No change was seen in mean blood glucose or HbA1c level across either treatment or between treatments (Fig. 1, Table 2). After inclusion in a parallel design of the 12 dropout subjects with data on one phase (6 on control phase and 6 on cereal fiber), the lack of significant difference between control and cereal fiber treatments remained (P = 0.293).

    No treatment differences were seen in blood lipid, lipoprotein, apolipoprotein, C-reactive protein, homocysteine, or uric acid concentrations. Similarly, there were no treatment differences in serum ferritin level and the minerals calcium, magnesium, sodium, or potassium (Table 2). Indexes of thrombosis risk, tissue plasminogen activator, plasminogen activator inhibitor-1, and urokinase were unaffected by diet (Table 2). Blood pressure was not different between treatments (Table 2). Unexpectedly, total conjugated dienes in the LDL fraction, as a marker of LDL oxidation, was increased during the wheat bran phase (Table 2).

    No treatment differences were seen between the sexes.


    Wheat bran taken in supplements for 3 months, sufficient to double fiber intake and in line with many current recommendations (28), did not seem to improve blood glucose control or lipid and nonlipid risk factors for cardiovascular disease. Included were clotting factors, homocysteine, C-reactive protein, and proinflammatory cytokines, which have not been measured previously after wheat bran feeding.

    Epidemiological studies have consistently shown a beneficial effect of fiber, especially wheat fiber, in reducing the risk of diabetes (13) and cardiovascular disease (5,6,16, 17), and a recent report indicated that total dietary fiber intake was associated with reduced CHD risk factors in young people (29). The reports of benefits for cereal fiber in reducing CHD risk extend over 25 years to the studies of civil servants by Morris et al. (16). Recent estimates have suggested a reduction in CHD relative risk of 19% for every 10-g increase in cereal fiber intake (17). This estimate requires formal testing. To date, the only large-scale (secondary prevention) prospective study, the Diet and Reinfarction Trial (DART), which increased cereal fiber by 10–12 g/day in the diet, failed to detect a cardiovascular benefit (30). Nevertheless, there are data indicating that in some studies, wheat bran administration improved blood lipid profiles (31) and blood glucose control in people with diabetes (7). Furthermore, 6-month wheat bran administration improved glucose tolerance in nondiabetic subjects (11). It is possible that medication use may have obscured the effect of wheat bran on blood lipids and glucose control. However, tight control of these parameters, as now advocated, will increase medication use in the future and, therefore, the representativeness of our study sample.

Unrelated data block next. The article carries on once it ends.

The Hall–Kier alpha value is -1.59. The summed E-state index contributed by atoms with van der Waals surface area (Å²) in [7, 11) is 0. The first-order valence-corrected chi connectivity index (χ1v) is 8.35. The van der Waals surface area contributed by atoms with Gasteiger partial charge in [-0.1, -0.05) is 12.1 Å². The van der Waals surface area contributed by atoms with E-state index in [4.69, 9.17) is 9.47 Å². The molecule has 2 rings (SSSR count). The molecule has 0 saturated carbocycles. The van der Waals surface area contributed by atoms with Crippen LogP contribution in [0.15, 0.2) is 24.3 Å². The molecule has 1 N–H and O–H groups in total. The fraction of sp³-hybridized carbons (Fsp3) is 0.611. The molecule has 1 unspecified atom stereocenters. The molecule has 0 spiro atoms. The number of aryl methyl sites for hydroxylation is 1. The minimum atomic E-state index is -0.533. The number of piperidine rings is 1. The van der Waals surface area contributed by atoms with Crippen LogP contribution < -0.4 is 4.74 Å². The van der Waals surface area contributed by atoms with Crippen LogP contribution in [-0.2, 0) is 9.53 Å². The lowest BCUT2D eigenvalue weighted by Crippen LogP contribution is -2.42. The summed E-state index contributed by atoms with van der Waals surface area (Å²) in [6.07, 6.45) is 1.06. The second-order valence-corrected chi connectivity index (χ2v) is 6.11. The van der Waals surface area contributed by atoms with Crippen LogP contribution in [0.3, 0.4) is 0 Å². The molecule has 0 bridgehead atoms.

Bran is a source of magnesium and has been shown to reduce iron bioavailability and lower serum iron levels (32). Lower serum iron or higher magnesium concentrations may be factors tending to reduce oxidative stress, which in turn may improve carbohydrate tolerance (33). Lower ferritin concentrations as a marker of iron status have been associated with reduced CHD risk (34), and regular blood donors have been reported to be protected from cardiovascular disease (35). In the present study, the tendency of ferritin levels to decrease was not sufficient to alter serum iron concentrations, and oxidized LDL concentrations were unexpectedly higher after wheat bran feeding. Prolonged wheat bran feeding may be required to reduce serum ferritin level and achieve a reduction in serum iron level. In this respect, Brodribb and Humphreys (11) saw an improvement in glucose tolerance after feeding wheat bran for 6 months, but serum iron and ferritin levels were not measured.